Learning About the Mason Bee Life Cycle

A closeup of a fresh emerged male red mason bee (Osmia rufa) on a purple wallflower (Erisymum Cheir)

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Mason bees are natural pollinators in many ecosystems. Learning about the mason bee life cycle is important so that you know how to benefit as much as possible from these bees. They are the native bees of North America, including the USA. Various developments have led to an increasing interest in mason bees, particularly the decline in honeybee populations across the USA and the world.

Mason bees are an important pollinator, and are useful in filling pollination gaps that might arise from time to time as we look for solutions to the challenges facing honeybee populations. There are more than 300 species of bees in the genus Osmia that can be referred to as mason bees. A distinction in popular use is, however, emerging with the name ‘Mason Bee’ being used to refer to the Osmia bees that use mud, and other soil-based materials to make some or all of their nests. Those that use plant-based materials such as flower petals and leaves are now generally referred to as leafcutter bees.

In this article, we generally look at the Osmia species that use mud and soil-based materials in their nests and emerge in early spring season. Even then, the life cycle of these mason bees do not have any wide variance from that of leafcutter bees. Only a few differences exist between the life cycles of mason bees and leafcutter bees such as the choice of nest materials, the preferred diameter of holes for nesting, and the season of emergence and major pollination activity.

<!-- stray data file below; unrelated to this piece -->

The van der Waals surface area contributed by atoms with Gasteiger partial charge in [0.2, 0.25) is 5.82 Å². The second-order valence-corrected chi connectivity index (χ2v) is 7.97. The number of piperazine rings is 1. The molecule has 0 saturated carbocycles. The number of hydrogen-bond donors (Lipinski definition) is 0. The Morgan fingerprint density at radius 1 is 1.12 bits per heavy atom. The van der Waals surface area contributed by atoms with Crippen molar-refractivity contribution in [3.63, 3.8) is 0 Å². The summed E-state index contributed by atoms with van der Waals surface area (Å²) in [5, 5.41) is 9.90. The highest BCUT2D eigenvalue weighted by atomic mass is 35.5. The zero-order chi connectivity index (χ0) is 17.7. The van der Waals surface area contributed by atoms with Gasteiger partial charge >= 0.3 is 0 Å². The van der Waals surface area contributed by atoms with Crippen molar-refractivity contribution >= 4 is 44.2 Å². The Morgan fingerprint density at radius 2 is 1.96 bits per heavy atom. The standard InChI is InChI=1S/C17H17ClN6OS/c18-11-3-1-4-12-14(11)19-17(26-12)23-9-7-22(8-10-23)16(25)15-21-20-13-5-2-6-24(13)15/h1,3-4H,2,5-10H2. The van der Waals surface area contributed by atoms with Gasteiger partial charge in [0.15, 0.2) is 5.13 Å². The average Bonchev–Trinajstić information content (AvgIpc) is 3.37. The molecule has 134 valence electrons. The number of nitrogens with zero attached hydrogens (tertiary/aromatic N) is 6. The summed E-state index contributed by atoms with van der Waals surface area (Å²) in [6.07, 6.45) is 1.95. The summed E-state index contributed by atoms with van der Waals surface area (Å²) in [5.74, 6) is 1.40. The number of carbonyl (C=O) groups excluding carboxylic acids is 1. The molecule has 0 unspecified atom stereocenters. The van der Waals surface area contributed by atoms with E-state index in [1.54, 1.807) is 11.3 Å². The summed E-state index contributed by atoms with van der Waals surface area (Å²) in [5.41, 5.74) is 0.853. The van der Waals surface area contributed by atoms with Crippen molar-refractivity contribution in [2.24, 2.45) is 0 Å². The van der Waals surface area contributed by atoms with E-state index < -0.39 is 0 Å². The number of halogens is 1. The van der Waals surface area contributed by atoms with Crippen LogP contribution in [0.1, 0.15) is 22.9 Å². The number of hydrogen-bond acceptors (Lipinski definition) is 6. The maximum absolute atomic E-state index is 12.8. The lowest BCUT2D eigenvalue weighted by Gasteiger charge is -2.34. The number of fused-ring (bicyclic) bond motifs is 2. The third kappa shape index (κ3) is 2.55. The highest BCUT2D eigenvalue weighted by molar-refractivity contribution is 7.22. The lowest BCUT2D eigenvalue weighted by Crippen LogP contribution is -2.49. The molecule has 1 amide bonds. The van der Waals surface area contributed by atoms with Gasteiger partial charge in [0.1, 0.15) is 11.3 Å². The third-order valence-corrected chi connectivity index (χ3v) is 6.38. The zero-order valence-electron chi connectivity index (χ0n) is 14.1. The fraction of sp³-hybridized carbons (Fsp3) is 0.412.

The Mason Bee Life Cycle

Mason Bee Life Cycle

The mason bee life cycle follows the classic stages and steps of insect life with complete metamorphosis:

  1. Adult mason bees lay eggs that hatch to release larvae;
  2. Next, the larvae turn into pupae with cocoons around individual pupa;
  3. Lastly, the pupae emerge as adults from the cocoons in which they pupate.

Mason bees do not shed their exoskeletons (do not undergo ecdysis) once they emerge from their cocoon having reached the adult stage.

A mason bee has three distinct body parts: head, thorax and abdomen. On the head, there are two large compound eyes, three small ocelli, a mouth and antennae. The thorax holds four wings and six legs. On Osmia females, there is a scopa underneath the abdomen for collecting females. The scopa is absent in male mason bees.

Mason Bee Eggs

Mason bee eggs are laid by female adult mason bees. They are usually fertilized eggs. Most female mason bees lay eggs in an arrangement that sees the male mason bees emerging first from the nest tubes. It means that the adult females lay the eggs for producing female mason bees first, towards the rear or closed end of nesting tubes. They lay the eggs for producing males as the last few eggs towards the end of the nesting tube that is open, or the entrance. This arrangement of eggs allows male mason bees to emerge first from their cocoons and be ready to mate with female mason bees.

Each mason bee egg is laid in a pollen bed. Adult female mason bees collect the pollen from various sources and deposit it into a nest cell. They lay the egg on the pollen and then seal the nest. Some mason bees may line the nest with nesting material such as mud. After some time, the egg hatches and releases a larva in the pollen bed.